Re: [LEAPSECS] building consensus

From: John Cowan <cowan_at_CCIL.ORG>
Date: Mon, 5 Jun 2006 17:47:34 -0400

Rob Seaman scripsit:

> One might suggest that the accommodation between civil time and legal
> time is of more interest.

I'm not sure what you mean by "civil time" in this context. For some
people, civil time is synonymous with standard time; for others, it
means the time shown by accurate clocks in the locality. I try to
avoid it, therefore.

> The sun certainly came
> up on that day and rose the following day about 24 hours later.

Yes, but the day was labeled 1845-01-01 and the following day
was labeled 1845-01-02. There was no day labeled 1845-12-31 in
the Philippines. Consequently, the year 1844 had only 365 days
there, and the last week of 1845 lacked a Wednesday.

This was not a calendar transition, but a (drastic) time zone transition
involving moving the International Date Line to the east. (The IDL at
sea is a de jure line, but on land it is de facto and dependent on the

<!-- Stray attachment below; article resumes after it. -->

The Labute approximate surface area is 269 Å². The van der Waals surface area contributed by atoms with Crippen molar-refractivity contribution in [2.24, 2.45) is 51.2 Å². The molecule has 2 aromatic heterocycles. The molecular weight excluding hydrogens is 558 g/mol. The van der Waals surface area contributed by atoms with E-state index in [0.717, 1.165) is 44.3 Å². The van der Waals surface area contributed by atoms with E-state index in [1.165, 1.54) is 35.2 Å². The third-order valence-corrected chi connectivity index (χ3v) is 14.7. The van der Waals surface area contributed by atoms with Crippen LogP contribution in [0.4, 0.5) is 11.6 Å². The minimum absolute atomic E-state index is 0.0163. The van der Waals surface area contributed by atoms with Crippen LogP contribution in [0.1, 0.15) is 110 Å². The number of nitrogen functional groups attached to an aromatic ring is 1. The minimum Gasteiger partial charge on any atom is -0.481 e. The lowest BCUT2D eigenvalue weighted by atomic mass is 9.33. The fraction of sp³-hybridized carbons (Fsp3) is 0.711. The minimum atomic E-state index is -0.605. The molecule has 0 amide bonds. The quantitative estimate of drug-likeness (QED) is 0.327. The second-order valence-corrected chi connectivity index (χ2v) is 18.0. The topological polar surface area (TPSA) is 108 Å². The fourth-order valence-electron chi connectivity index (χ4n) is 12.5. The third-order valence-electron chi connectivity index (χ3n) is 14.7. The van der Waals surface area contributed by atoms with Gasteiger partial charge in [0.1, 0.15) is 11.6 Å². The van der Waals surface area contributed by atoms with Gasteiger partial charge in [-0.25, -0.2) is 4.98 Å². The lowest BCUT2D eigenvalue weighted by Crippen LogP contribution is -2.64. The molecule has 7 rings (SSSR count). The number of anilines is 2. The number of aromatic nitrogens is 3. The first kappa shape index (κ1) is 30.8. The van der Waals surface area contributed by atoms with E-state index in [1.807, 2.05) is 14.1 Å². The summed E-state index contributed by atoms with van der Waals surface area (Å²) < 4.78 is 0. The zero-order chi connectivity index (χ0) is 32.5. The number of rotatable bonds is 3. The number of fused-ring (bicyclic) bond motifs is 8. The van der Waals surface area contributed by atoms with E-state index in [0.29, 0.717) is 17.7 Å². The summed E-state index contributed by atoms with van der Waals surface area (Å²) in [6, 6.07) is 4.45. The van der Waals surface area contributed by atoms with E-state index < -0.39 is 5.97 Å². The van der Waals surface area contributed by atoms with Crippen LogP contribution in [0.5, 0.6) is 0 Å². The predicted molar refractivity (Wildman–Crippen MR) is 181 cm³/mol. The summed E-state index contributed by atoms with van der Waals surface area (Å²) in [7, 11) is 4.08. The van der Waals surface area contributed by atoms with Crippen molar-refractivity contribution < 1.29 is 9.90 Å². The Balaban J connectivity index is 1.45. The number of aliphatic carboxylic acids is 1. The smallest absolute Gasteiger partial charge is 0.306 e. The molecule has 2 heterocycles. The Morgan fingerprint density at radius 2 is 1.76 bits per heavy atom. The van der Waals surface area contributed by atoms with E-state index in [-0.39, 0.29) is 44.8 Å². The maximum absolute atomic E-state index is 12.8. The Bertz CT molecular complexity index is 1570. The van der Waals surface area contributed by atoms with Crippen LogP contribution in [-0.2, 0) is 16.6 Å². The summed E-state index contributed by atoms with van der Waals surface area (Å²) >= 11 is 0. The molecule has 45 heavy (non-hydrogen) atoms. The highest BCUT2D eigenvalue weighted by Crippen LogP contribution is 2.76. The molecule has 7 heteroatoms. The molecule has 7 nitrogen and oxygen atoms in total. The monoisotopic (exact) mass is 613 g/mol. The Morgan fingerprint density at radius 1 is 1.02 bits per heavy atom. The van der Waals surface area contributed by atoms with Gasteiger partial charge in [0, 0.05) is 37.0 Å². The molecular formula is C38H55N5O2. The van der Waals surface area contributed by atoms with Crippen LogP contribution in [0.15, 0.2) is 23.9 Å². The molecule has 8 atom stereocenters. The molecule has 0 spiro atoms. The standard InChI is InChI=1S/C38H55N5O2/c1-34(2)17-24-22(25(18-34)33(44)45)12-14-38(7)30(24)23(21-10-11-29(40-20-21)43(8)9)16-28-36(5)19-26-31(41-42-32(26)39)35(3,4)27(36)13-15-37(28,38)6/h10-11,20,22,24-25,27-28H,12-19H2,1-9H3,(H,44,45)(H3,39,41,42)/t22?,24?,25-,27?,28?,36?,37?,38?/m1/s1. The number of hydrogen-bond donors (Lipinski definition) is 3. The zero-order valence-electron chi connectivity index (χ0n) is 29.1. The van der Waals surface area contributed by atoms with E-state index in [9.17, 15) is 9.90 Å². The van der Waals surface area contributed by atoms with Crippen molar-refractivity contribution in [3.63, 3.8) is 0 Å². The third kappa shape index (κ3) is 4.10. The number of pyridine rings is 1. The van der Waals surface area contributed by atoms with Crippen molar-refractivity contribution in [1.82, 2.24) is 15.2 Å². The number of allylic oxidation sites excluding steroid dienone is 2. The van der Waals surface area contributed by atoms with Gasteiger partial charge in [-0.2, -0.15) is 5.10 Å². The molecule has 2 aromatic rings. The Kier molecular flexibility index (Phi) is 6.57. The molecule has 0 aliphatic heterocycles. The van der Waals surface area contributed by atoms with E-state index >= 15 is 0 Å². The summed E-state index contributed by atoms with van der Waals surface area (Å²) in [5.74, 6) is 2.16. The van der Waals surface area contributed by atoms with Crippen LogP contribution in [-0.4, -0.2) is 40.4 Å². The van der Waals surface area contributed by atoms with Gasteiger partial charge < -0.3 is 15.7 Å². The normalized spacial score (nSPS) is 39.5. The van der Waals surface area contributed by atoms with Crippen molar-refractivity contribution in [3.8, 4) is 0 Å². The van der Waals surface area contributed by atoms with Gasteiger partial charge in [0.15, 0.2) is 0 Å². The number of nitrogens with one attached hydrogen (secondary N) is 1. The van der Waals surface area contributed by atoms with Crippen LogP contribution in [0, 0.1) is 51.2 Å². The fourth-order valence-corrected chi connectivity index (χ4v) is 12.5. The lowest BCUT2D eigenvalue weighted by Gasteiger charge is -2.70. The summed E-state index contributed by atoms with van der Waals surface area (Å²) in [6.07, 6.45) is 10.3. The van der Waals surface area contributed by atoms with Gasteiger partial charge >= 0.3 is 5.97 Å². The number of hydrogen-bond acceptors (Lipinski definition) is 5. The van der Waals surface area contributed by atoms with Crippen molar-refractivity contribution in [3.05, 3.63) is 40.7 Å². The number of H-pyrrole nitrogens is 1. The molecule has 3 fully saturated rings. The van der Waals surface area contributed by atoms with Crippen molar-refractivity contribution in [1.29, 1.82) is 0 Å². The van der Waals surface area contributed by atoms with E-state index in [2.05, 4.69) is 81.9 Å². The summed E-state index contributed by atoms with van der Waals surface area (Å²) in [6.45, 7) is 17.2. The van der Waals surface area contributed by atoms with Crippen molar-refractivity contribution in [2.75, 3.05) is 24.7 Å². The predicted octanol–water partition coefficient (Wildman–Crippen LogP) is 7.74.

local times chosen by the various nations.)

> When they did that, what did they call it? "The day after December
> 30, 1844?" "Next Tuesday?" (Which begs the question, of course.)

They called it "New Year's Day" or "January 1, 1845" (in Spanish).

> In any event, the case you are basically making is that in throwing
> off the yoke of their colonial masters, the Philippines specifically
> chose that their legal time should match their civil time and that
> their civil time should agree with local solar time.

Not at all and by no means. Rather, it was Spanish America that had
ceased to be part of Spain; the Philippines switched to Asian time
because they were still a colony (and remained a Spanish colony until
1898 and an American one until 1946) and were no longer trading heavily
with the Americas; most of their trade was with the Dutch East Indies
and China, and it was commercially useful to share the same day.

Is a chair finely made tragic or comic? Is the          John Cowan
portrait of Mona Lisa good if I desire to see 
it? Is the bust of Sir Philip Crampton lyrical,
epical or dramatic?  If a man hacking in fury
at a block of wood make there an image of a cow,
is that image a work of art? If not, why not?               --Stephen Dedalus
Received on Mon Jun 05 2006 - 14:48:11 PDT

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